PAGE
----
Most Read Contributor in United Arab Emirates, January 2017
Question: I am a Western woman who works in the UAE. My
husband also works here but he has not supported me financially for
the past 10 years. Am I able to make a claim against him for
financial support, backdated 10 years?
Answer: Unfortunately, as Article 67 of the UAE Personal Status
Law states, the maximum permissible backdated financial support
claim a woman can make against her husband is for three years.
However, there is one exception to that rule. The exception is if
you and your husband had signed an agreement in accordance with the
law stating that he was to provide financial support to you. If it
were the case that he was not complying with the terms of such an
agreement and not meeting his obligation for a long time, then the
three-year backdated limit is not applicable.
Question: I am an Arab woman who filed and won a
financial support case against my ex-husband. I know that he has a
lot of bounced cheque cases pending and civil cases against him in
court so I am afraid that, when it comes to his financial support,
I will only get a small proportion of the money I'm entitled
to. Does the law safeguard my money?
Answer: According to Article 65 of Federal Law no 28 of 2005,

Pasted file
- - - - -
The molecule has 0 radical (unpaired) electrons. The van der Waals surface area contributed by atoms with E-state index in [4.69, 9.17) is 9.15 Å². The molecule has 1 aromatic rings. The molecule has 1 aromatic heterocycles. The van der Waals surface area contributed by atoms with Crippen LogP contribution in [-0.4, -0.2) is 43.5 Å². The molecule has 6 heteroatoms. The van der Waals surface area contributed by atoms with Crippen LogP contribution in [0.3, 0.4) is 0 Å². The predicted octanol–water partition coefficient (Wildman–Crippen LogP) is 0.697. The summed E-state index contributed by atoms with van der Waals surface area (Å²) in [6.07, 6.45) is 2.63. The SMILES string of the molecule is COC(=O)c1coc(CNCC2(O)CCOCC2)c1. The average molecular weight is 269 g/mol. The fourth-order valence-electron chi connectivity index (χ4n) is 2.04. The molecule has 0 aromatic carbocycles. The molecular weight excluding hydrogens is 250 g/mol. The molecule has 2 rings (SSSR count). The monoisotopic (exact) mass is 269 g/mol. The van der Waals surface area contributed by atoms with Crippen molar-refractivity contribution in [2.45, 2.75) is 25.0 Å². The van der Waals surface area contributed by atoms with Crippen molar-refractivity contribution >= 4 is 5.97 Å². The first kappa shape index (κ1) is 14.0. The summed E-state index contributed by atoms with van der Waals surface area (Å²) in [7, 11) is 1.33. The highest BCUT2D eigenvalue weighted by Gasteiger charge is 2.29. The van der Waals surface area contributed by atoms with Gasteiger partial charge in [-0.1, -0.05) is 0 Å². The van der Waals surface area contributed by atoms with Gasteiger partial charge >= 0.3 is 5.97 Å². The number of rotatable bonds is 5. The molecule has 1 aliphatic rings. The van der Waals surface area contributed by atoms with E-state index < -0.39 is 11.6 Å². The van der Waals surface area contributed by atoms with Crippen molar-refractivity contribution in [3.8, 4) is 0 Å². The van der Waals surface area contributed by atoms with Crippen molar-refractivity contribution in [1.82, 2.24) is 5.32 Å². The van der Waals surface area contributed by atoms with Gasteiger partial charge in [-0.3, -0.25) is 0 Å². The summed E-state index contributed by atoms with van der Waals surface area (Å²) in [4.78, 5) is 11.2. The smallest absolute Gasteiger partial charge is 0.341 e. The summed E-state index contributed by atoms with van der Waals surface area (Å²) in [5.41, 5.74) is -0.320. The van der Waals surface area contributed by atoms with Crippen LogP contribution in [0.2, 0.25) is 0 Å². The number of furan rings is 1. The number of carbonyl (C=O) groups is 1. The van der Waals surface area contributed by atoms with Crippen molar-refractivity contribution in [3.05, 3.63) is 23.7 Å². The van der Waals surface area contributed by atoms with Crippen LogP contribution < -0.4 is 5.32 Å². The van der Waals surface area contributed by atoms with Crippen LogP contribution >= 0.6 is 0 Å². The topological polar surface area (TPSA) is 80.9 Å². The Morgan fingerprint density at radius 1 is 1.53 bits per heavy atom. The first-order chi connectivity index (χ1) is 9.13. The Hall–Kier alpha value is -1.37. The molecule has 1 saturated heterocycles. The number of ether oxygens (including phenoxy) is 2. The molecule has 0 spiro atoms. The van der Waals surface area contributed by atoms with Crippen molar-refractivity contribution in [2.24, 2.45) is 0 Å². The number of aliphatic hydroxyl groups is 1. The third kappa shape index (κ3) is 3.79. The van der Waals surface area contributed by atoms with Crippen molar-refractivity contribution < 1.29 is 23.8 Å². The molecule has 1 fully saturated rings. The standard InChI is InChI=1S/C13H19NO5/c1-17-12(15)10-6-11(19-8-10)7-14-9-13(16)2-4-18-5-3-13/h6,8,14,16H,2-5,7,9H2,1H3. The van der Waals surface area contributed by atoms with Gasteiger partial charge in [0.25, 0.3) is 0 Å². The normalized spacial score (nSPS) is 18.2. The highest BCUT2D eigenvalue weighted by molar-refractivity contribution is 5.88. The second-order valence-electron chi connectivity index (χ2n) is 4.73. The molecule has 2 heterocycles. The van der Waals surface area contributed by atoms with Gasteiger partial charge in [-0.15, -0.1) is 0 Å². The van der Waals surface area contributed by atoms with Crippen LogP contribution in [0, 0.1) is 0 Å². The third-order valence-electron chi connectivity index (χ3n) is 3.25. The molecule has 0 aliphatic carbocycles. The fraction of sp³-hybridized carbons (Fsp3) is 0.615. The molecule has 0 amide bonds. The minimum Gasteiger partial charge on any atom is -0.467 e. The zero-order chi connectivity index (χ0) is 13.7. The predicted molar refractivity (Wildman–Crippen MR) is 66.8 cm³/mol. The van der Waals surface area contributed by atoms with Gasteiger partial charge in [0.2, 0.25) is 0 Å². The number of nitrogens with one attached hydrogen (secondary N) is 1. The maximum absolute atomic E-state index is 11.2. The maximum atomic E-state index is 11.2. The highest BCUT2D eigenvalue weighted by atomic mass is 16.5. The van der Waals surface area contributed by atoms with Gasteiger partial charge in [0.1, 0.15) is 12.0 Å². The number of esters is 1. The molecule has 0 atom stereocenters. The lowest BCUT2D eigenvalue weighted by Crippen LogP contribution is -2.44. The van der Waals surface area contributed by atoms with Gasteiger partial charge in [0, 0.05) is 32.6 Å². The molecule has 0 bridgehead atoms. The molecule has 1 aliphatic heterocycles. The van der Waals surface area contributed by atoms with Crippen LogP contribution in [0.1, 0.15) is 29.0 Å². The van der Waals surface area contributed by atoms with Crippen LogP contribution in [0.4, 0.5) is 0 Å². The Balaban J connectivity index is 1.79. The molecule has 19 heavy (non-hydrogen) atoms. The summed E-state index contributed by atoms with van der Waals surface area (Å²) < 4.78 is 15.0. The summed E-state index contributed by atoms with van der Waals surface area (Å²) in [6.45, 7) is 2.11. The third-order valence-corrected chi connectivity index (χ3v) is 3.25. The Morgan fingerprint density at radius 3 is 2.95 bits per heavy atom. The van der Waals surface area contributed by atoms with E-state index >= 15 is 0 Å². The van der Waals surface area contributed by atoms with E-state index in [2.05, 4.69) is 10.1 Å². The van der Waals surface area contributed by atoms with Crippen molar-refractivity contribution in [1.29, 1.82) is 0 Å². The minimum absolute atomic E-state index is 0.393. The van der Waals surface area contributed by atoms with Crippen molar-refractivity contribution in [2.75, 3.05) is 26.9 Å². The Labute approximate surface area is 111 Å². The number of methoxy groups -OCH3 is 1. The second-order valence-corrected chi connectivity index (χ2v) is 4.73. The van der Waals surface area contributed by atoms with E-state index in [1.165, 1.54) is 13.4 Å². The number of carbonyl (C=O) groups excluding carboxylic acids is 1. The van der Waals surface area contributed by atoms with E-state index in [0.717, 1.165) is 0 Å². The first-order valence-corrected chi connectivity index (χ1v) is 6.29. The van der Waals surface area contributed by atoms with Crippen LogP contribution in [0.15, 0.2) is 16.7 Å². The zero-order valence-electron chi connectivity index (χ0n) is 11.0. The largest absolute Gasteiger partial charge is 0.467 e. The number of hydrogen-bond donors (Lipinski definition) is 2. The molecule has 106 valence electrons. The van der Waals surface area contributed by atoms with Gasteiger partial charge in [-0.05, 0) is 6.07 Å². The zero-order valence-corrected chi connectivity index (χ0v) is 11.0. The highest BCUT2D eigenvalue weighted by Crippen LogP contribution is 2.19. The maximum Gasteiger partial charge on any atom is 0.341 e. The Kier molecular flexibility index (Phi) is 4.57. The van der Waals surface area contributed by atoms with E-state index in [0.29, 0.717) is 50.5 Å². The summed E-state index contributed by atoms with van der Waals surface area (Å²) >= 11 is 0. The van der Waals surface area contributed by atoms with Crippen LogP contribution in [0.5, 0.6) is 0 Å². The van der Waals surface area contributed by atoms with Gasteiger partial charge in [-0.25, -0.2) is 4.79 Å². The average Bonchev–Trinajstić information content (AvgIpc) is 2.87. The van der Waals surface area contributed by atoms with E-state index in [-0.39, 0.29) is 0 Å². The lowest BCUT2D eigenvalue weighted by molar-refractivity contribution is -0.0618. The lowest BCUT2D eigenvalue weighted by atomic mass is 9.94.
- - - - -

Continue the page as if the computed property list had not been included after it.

referred to as the Personal Status Law, your financial rights
against your ex-husband take priority over any other third-party
claims to your husband's assets. Therefore, when the law is
applied, you, as an ex-wife, will get your due rights before any
other debtor enforcing their respective rights against your
Previously published by The National
The content of this article is intended to provide a general
guide to the subject matter. Specialist advice should be sought
about your specific circumstances.
To print this article, all you need is to be registered on Mondaq.com.
Click to Login as an existing user or Register so you can print this article.
Question: My husband is planning to divorce me on a very petty issue. Do you think Dubai Courts would allow a divorce on these grounds, even though it's a matter that could have been resolved between us?
Chief justice and Bar Association have endorsed legislative proposal that would clarify outdated and confused concepts such as child custody, care and control, but government inertia may hold up its enactment
Register for Access and our Free Biweekly Alert for
This service is completely free. Access 250,000 archived articles from 100+ countries and get a personalised email twice a week covering developments (and yes, our lawyers like to think you’ve read our Disclaimer).